Martinsville Recognizes New York’s Oldest Standing Structure With Proclamation | Local News

The City of Martinsville recently issued a proclamation thanking the Sons of the Revolution for preserving Fraunces Tavern at 54 Pearl St., New York, NY.

Recognizing a New York City Tavern from the town of Martinsville, over 500 miles away, may seem a little confusing at first, but with a little curiosity, a dollar bill, and a natural interest in the American history, the connection becomes clear.

It all started with council member Danny Turner’s two-year hobby of checking serial numbers on dollar bills.

“It’s just something I started doing,” Turner said. “Sometimes you find numbers with certain combinations that are more valuable than others.”

A quick look at eBay and other similar sites generally reveals that the lower the serial number, the higher the value among collectors.

But in this case, it wasn’t the lower number that added value to Turner’s discovery; it was the number itself.

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“If the serial number is a date, I look it up on my phone and see what happened that day,” Turner said.

Turner discovered that he had a dollar bill with the serial number 17620115.

“So the year would be 1762, and the date would be January 15,” Turner said. “I looked around and found that Fraunces Tavern opened on that date in New York.”

Fraunces Tavern not only served as a watering hole for many of America’s Founding Fathers, it’s still open today, making it New York’s most historic bar and restaurant and oldest standing structure. of town, according to the restaurant’s website.

The building is most famous as the site where, on December 4, 1783, George Washington assembled a party of his officers, nine days after the last of the British troops left American soil, to thank them for their service and offer them an emotional farewell before returning home, Colonel Benjamin Tallmadge wrote in his memoir, the only first-hand account of Washington’s farewell.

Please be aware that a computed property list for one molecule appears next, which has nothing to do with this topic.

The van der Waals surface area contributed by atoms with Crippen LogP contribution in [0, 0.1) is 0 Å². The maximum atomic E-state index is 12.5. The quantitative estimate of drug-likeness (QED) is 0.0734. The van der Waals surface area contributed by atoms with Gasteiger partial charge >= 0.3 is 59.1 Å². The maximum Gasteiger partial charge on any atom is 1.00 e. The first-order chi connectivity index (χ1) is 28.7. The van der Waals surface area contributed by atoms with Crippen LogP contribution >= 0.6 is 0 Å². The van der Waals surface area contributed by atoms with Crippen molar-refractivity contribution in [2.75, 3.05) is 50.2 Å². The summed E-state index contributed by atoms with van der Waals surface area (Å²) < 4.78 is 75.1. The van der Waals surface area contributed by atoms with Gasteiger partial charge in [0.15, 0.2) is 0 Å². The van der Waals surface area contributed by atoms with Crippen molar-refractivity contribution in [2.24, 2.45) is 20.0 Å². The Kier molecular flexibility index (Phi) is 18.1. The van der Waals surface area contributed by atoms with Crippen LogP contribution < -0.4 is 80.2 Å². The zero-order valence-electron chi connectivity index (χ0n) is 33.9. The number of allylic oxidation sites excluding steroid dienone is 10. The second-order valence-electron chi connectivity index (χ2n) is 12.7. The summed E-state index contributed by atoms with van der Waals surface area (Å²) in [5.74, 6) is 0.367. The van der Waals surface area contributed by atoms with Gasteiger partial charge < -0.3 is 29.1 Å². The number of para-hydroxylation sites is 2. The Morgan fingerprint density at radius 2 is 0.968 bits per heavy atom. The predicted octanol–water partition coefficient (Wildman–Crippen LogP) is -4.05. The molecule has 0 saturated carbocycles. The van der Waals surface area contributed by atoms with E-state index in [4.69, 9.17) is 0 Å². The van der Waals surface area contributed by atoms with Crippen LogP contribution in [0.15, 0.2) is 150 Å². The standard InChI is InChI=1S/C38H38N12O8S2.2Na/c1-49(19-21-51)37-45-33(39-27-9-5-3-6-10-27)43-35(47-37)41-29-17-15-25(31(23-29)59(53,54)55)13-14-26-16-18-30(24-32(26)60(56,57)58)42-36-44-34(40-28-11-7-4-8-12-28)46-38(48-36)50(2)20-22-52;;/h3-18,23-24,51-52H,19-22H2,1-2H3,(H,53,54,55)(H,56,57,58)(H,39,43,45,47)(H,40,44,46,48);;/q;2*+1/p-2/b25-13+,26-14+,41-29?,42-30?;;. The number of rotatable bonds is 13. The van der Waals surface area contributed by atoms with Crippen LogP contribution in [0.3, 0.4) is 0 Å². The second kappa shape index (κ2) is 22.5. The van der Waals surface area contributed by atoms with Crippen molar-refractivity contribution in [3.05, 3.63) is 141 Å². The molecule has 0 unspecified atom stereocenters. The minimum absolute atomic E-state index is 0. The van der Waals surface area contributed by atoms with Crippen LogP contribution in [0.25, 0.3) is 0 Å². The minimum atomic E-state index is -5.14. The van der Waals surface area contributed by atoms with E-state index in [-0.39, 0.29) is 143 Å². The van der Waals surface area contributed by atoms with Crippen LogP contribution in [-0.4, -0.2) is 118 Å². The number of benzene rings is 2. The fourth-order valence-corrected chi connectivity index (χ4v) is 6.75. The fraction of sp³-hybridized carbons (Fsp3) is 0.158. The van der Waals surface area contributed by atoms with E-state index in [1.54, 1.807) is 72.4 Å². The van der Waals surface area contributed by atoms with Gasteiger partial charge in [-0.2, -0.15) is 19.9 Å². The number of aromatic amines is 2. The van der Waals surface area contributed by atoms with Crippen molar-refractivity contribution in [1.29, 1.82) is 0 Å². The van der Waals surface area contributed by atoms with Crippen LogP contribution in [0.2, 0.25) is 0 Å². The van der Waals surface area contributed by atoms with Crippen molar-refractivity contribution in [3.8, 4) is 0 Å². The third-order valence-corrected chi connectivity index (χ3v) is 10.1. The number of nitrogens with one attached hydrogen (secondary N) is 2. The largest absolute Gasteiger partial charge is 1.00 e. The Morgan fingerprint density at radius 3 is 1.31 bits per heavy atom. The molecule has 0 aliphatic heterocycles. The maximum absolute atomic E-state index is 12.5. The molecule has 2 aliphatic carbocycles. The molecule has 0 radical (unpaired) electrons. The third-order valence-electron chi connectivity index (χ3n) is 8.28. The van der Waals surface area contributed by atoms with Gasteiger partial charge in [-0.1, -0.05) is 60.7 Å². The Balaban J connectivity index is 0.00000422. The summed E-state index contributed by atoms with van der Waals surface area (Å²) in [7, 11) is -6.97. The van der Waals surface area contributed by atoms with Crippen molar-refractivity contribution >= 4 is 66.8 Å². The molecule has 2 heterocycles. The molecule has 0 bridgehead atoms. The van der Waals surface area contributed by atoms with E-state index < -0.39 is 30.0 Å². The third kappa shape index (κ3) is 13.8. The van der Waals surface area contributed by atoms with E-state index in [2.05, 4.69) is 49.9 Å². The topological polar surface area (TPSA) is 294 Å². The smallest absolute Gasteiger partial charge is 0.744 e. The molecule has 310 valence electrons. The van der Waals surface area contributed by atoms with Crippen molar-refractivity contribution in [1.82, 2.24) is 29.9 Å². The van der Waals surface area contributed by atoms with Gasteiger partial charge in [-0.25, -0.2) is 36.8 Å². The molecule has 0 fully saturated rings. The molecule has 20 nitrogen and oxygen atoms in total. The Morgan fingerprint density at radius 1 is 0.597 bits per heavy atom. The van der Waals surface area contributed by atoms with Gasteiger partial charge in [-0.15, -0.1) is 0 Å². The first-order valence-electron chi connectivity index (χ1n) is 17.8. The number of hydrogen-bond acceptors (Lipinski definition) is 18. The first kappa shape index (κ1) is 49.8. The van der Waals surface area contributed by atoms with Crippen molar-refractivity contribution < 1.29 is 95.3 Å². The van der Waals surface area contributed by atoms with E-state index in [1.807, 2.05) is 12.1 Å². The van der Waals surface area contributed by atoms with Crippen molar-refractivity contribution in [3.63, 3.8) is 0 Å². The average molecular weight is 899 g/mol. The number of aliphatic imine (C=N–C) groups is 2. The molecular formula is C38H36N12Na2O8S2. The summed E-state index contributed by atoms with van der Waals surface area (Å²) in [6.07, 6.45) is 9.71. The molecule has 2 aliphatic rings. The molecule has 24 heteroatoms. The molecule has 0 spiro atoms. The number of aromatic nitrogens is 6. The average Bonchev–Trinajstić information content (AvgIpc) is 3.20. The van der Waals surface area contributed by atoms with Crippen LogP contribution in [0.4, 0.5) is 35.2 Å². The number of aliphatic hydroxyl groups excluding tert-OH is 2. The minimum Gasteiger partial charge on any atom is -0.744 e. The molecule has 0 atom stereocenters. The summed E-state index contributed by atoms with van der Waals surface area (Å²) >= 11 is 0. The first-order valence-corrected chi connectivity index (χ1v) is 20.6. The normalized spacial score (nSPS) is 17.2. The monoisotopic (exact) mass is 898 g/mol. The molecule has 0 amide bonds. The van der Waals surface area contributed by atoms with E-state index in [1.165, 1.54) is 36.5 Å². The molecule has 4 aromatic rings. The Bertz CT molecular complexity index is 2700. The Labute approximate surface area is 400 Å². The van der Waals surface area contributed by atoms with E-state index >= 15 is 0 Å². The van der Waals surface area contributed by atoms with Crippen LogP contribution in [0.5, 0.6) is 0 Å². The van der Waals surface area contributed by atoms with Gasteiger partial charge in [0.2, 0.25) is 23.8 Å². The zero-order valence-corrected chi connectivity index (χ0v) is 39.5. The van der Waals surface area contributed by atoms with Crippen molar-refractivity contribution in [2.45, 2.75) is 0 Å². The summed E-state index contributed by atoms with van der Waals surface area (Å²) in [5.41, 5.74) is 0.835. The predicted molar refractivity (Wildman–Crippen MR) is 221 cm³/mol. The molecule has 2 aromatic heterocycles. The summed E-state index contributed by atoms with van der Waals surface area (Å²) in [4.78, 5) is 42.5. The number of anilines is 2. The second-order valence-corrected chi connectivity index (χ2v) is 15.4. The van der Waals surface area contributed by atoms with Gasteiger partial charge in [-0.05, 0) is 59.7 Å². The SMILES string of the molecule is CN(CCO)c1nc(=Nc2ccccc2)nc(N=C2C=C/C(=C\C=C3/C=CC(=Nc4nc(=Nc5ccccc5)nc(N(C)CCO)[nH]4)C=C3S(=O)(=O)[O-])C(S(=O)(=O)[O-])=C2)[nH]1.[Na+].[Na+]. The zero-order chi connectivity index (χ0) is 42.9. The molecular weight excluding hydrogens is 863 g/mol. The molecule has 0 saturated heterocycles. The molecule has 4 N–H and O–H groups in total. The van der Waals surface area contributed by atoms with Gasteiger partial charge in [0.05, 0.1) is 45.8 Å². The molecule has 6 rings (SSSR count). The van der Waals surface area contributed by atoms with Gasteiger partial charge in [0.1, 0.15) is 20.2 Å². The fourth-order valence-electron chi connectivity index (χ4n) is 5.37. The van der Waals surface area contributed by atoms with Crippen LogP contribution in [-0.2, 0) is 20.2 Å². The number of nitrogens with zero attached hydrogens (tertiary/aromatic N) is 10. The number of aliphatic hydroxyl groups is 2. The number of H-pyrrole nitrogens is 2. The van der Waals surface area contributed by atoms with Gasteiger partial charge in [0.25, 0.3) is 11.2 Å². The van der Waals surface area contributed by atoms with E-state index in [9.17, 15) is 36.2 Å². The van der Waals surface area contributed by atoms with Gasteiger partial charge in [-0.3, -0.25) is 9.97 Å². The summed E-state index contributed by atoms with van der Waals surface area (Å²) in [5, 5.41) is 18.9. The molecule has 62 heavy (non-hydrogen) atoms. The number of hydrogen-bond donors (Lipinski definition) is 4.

Tallmadge’s story is on display in the museum section above the restaurant and bar.

“Danny has a knack for finding interesting information about dollar bills,” said Mayor Kathy Lawson. “When he found this one he called me and offered to send it to the museum with a proclamation signed by both of us.”

Lawson said Deputy City Manager and attorney Eric Monday was “very familiar” with the historic tavern and, knowing its history, prepared a proclamation of recognition.

“Fraunces Tavern was the place where George Washington said farewell to all his Revolutionary War officers, in 1783, so it’s particularly fitting, and quite impressive, frankly, that Mr. Turner found that dollar and figured it out. ‘historical importance to which the serial number belonged, given all the patriotic work he does on behalf of veterans,’ said Monday who is a history buff of the era and sits on the board of directors of the MHC Historical Society and its past president.

City Manager Leon Towarnicki has prepared a cover letter to accompany the proclamation which reads, in part, “In recognition of the 260th anniversary of Fraunces Tavern, please find enclosed a proclamation from the City of Martinsville, Va., signed by current Mayor Kathy C. Lawson, and former Mayor Danny Turner. The proclamation recognizes the historical significance of Fraunces Tavern as well as the efforts made to preserve this historic landmark.

The proclamation decides “that the town of Martinsville, Virginia, named after a hero of the Revolution, General Joseph Martin, offers its sincere congratulations to Fraunces Tavern on the occasion of its 260th anniversary”.

After receiving the Proclamation, along with the framed dollar bill discovered by Turner, Sons of the New York Revolution manager Scott Dwyer responded by email on January 14 to thank the city of Martinsville for the gift.

“Your package arrived just in time to be included as part of our own anniversary recognition,” Dwyer wrote.

“We sincerely thank the City of Martinsville for joining us in celebrating the 260th birthday of patriot and innkeeper Samuel Fraunces who purchased 54 Pearl Street, a building that was instrumental in laying the foundations of the Revolution American,” Dwyer told the Bulletin. “We are honored to share with Martinsville a commitment to preserving and commemorating the history of the American Revolutionary era.”

Lawson said, “It’s those cool things we can do by honoring others that put us above other people. We are very grateful to Council Member Turner for coming up with the motto and making this recognition possible.

Bill Wyatt is a reporter for the Martinsville Bulletin. He can be reached at 276-638-8801, Ext. 2360. Follow him @billdwyatt.

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